All You Ever Wanted to Know About Digital UV and IR Photography, But Could Not Afford to Ask

9. Which Camera?

My digital SLR cameras respond quite differently to UV and IR light. This makes some models better suited to specific areas within the UV and IR sectors. Personally, I tend to emphasize their usefulness for capturing UV, because that is my main field of interest, and besides, the most difficult task due to the fairly low UV levels in my country. Other people may have different preferences, of course.

Dandelions are for free and their two-zoned floral patterns, hallmark of true UV recording, are yours to capture with a digital SLR

Nikon D1, UV-Nikkor 105 mm f/4.5, Nikon FF + Tiffen Hot-Mirror filters, SB-140 UV flash

© Bjørn Rørslett/NN

Nikon D1 has a quite useful sensitivity at either end of the visible spectrum to allow it to record nice images by invisible light. For UV work, in particular with the lighter-coloured Nikon FF filter, I found using a hot-mirror filter mandatory, because of the camera's quite high IR sensitivity. The hot mirror unfortunately attenuates some of the UV response so unless you're shooting in direct sunlight, alternative shots without this filter should be attempted as well. If darker filters, such as Wratten 18A or Hoya U-360 are employed, the hot mirror may tentatively be left out.

I have had best processing results with Nikon Capture (v. 1.13 - 2.02) for NEF files from D1 as far as UV/IR imaging is concerned. The typical two-zoned UV reflection pattern of composite flowers can be reproduced by digital means with D1 exactly as with film, at least when IR contamination is kept low or black-and-white records are made. This conclusively documents that digital cameras indeed register pure UV images. D1 records UV mainly in the red and blue channels, and IR mostly in the red channel.

The basic problem with D1, however, is the digital noise which frequently mars such images due to the long exposure times involved, and the issue of IR contamination of the UV images, because D1 (and many other digital cameras) have significantly higher sensitivity for IR. The noise of D1 have two problematic components, those of banding noise at higher ISO setting and "hot" pixels at long exposures. In practice noise reduction for UV or IR could be troublesome and one should always aim for optimal shooting conditions.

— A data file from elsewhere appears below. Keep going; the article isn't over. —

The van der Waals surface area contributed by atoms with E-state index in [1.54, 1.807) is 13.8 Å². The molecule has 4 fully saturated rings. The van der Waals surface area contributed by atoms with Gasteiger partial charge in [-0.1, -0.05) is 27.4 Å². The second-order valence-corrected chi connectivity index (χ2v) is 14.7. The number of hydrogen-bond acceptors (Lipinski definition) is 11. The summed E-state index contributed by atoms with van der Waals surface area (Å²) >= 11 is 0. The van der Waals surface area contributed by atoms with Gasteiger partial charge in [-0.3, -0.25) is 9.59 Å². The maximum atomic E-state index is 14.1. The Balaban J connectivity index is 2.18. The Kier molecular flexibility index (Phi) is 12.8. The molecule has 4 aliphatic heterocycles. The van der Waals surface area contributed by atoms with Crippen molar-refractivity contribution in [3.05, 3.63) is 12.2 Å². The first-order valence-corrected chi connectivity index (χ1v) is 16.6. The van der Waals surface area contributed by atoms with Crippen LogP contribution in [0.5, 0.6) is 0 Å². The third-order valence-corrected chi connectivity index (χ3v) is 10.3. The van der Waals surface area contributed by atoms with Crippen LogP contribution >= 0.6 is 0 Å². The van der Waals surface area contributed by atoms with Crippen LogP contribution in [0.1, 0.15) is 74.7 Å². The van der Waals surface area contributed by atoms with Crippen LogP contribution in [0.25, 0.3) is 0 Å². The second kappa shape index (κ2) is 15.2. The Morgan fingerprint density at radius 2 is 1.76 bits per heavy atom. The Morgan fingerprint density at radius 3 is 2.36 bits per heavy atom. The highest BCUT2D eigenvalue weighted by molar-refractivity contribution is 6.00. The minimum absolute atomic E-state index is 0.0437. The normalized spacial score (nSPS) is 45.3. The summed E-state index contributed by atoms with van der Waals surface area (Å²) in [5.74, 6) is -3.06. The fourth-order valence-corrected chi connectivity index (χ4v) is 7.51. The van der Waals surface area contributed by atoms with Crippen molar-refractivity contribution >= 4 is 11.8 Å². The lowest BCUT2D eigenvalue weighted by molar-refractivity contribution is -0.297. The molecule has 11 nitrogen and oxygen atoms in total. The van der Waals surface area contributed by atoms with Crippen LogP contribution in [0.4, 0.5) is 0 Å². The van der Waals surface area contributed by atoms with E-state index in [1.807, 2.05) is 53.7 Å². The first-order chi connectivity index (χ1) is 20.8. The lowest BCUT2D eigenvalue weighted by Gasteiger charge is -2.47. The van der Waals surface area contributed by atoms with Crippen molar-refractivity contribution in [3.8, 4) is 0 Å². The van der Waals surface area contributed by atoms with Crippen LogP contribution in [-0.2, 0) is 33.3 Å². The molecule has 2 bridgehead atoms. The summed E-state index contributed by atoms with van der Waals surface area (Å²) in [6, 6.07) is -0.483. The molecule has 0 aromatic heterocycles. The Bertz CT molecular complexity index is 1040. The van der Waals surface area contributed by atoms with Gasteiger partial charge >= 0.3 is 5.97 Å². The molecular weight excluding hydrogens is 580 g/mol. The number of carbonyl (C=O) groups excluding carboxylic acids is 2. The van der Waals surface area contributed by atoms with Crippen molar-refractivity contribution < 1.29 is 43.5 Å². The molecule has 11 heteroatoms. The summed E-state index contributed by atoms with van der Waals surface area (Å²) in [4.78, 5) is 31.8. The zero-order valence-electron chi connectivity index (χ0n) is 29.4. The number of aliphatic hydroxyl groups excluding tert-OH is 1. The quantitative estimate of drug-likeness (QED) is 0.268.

Recently, I acquired an old D1 and managed to get it modified by stripping out the entire AA-filter pack in front of the CCD. You should not attempt to do this modification yourself, because the camera needs to be disassembled entirely before the filters can be reached. However, try talking your local Nikon repair facility into doing this for you. After the filter pack is removed, you get a tremendous boost of IR sensitivity, at least 7 stops compared to the non-modified D1 when a Wratten 89B filter is attached to the lens in use. I stress an IR filter onto the lens is mandatory, because once the filter pack is removed, the CCD is exposed to the entire spectral range passed by the lens. And because IR focuses differently from visual light, you will get terribly unsharp images. Also note that the missing filter pack will cause a severe focus shift of the system, but as it happens, since the modified camera gets "near-sighted" and IR focus also is closer than visual, these factors cancel each out to give focus on the chip coincidign with the visual focus in the viewfinder (before the filter is mounted, of course).

I designate the modified D1 as the D1R and have had much fun with it for shooting infrared.

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The D1X and D1H cameras are direct descendants of the D1, and both cameras have their merits with regard to UV and IR photography. Neither of them has the IR sensitivity of D1, however, although D1X comes close.

The flowers of Potentilla anserina prominently exhibit UV-meditated flower marks to aid visiting pollinators to reach their target.

Nikon D1X, UV-Nikkor 105 mm f/4.5 lens, FF + Hot-Mirror filters, SB-140 flash. © Bjørn Rørslett/NN